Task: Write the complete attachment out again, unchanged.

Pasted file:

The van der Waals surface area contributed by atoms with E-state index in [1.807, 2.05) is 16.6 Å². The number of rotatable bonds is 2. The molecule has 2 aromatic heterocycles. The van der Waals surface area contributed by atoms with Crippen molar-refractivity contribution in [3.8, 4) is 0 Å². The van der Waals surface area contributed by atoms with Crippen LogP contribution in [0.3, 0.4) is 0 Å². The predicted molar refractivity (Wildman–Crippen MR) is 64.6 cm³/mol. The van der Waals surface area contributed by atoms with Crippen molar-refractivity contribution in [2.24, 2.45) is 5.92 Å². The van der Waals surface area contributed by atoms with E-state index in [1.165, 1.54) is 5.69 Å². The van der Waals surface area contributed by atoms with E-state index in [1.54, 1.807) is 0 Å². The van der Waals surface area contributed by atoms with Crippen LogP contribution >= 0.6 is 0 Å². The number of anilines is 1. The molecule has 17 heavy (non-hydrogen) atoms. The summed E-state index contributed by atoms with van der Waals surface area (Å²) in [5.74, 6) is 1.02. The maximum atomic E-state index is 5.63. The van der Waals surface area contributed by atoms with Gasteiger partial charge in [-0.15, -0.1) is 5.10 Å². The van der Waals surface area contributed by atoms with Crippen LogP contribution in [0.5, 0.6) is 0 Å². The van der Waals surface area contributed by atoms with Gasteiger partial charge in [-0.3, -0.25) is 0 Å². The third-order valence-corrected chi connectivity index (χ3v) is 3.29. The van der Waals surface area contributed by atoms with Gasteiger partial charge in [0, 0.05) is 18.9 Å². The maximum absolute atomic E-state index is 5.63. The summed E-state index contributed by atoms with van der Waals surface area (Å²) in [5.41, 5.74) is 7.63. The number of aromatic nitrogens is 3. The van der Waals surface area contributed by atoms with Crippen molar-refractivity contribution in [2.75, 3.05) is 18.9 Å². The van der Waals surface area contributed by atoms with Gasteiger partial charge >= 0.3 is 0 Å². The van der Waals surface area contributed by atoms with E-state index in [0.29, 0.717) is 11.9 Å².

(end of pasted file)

The van der Waals surface area contributed by atoms with E-state index in [1.807, 2.05) is 16.6 Å². The number of rotatable bonds is 2. The molecule has 2 aromatic heterocycles. The van der Waals surface area contributed by atoms with Crippen molar-refractivity contribution in [3.8, 4) is 0 Å². The van der Waals surface area contributed by atoms with Crippen LogP contribution in [0.3, 0.4) is 0 Å². The predicted molar refractivity (Wildman–Crippen MR) is 64.6 cm³/mol. The van der Waals surface area contributed by atoms with Crippen molar-refractivity contribution in [2.24, 2.45) is 5.92 Å². The van der Waals surface area contributed by atoms with E-state index in [1.165, 1.54) is 5.69 Å². The van der Waals surface area contributed by atoms with E-state index in [1.54, 1.807) is 0 Å². The van der Waals surface area contributed by atoms with Crippen LogP contribution >= 0.6 is 0 Å². The number of anilines is 1. The molecule has 17 heavy (non-hydrogen) atoms. The summed E-state index contributed by atoms with van der Waals surface area (Å²) in [5.74, 6) is 1.02. The maximum atomic E-state index is 5.63. The van der Waals surface area contributed by atoms with Gasteiger partial charge in [-0.15, -0.1) is 5.10 Å². The van der Waals surface area contributed by atoms with Crippen LogP contribution in [0.5, 0.6) is 0 Å². The van der Waals surface area contributed by atoms with Gasteiger partial charge in [-0.3, -0.25) is 0 Å². The third-order valence-corrected chi connectivity index (χ3v) is 3.29. The van der Waals surface area contributed by atoms with Gasteiger partial charge in [0, 0.05) is 18.9 Å². The maximum absolute atomic E-state index is 5.63. The summed E-state index contributed by atoms with van der Waals surface area (Å²) in [5.41, 5.74) is 7.63. The number of aromatic nitrogens is 3. The van der Waals surface area contributed by atoms with Crippen molar-refractivity contribution in [2.75, 3.05) is 18.9 Å². The van der Waals surface area contributed by atoms with Gasteiger partial charge >= 0.3 is 0 Å². The van der Waals surface area contributed by atoms with E-state index in [0.29, 0.717) is 11.9 Å².